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©Copyright 2011-2015 Eric Wrobbel



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Vintage trashy novels: 'Five luscious campus cuties on a no-holds-barred spree!' Or how about 'Just his touch could set her blood on fire...Paula Has a Price!' And the titles: 'Strip for Violence,' 'Lust Grind.' Yikes! From 'Trashy Novels' at the web's largest private collection of antiques & collectibles: http://www.ericwrobbel.com/collections/trashy-novels.htm

A critical observer of pop culture today will easily get the impression that the world is getting sleazier by the minute. Movies, books, TV, magazines, and advertising all seem to “push the envelope” whenever they can. And I don’t mean the envelope of excellence, either. I mean pushing at the edges of propriety just to see what can be gotten away with.

This is progress, as many of the purveyors of pop culture see it.

Curiously, the sleaze of the past, as depicted here in these trashy novels, is fun to collect because it is, at least to me, something of a comfort. A comfort? Yes, I find it comforting to know that our present generation did not invent sleaze and that its creation may not even be escalating at the rapid clip it often seems to be.

Further, it is a comfort to note that the makers of modern sleaze often don’t even seem to be any good at it, at least not compared with the striking examples you see on this page.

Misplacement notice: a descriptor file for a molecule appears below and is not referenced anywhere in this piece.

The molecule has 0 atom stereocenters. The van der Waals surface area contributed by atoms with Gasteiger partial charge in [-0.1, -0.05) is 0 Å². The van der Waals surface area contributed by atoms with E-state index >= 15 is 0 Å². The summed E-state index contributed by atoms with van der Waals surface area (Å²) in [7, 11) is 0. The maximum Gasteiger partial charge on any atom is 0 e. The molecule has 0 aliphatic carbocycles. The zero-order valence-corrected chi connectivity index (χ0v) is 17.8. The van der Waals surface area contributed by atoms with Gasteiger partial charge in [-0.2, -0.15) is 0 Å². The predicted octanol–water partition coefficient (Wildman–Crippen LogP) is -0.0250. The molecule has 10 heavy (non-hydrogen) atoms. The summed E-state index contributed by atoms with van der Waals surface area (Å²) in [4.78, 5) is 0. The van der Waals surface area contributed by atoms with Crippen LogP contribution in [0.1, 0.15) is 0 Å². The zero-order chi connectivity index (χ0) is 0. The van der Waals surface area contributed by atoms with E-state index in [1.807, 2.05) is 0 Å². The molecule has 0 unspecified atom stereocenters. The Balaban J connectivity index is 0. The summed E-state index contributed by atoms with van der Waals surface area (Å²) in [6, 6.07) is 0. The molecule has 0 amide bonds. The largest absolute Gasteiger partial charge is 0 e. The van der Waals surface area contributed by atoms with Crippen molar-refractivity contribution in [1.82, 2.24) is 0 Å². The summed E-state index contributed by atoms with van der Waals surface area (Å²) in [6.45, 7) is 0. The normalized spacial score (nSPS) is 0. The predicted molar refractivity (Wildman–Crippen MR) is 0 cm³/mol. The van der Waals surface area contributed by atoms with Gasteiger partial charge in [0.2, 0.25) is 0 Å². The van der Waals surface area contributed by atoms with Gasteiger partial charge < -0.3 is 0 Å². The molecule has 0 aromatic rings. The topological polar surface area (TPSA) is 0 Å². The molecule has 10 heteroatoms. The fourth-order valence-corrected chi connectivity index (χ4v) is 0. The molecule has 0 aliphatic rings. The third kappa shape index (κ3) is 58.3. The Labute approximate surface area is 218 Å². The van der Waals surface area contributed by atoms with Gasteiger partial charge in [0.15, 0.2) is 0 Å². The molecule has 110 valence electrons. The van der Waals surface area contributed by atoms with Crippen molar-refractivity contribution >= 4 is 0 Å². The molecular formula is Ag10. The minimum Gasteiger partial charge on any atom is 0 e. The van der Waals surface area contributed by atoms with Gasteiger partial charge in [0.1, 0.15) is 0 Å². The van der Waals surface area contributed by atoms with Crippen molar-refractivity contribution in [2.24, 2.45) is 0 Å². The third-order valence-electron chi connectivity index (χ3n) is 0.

As in other categories of collecting, I find history lessons here.

Some, I suppose, might collect books such as these as literature, but for me it is all about the covers and titles. “Five luscious campus cuties on a no-holds-barred spree!” Or how about “Just his touch could set her blood on fire...Paula Has a Price!”

The creators of these books often seem to have trouble keeping lust and violence apart. They presumably were aimed at a market that had the same trouble.

Clearly the market for these books was men. Today, judging from what I see around, I would venture to guess that women are now the main market for trashy novels. The covers and titles have changed accordingly. As for the text inside the modern “romance novel,” well, it would probably make the authors of the books on this page blush bright red.

Blonde Baby” by Wilson Collison (this edition 1949, Diversey Periodicals, Inc, NY), Pajama Party” by Peggy Swenson (1963 Midwood-Tower Publications), Lust Grind” by J. X. Williams (1962, Nightstand Books), Paula Has a Price” by Perry Lindsay (1949, Ecstasy Novel Magazine), Strip For Violence by Ed Lacy (this edition 1965, Macfadden Books), and Mark Kilby and the Miami Mob by Robert Caine Frazer (1960, Pocket Books).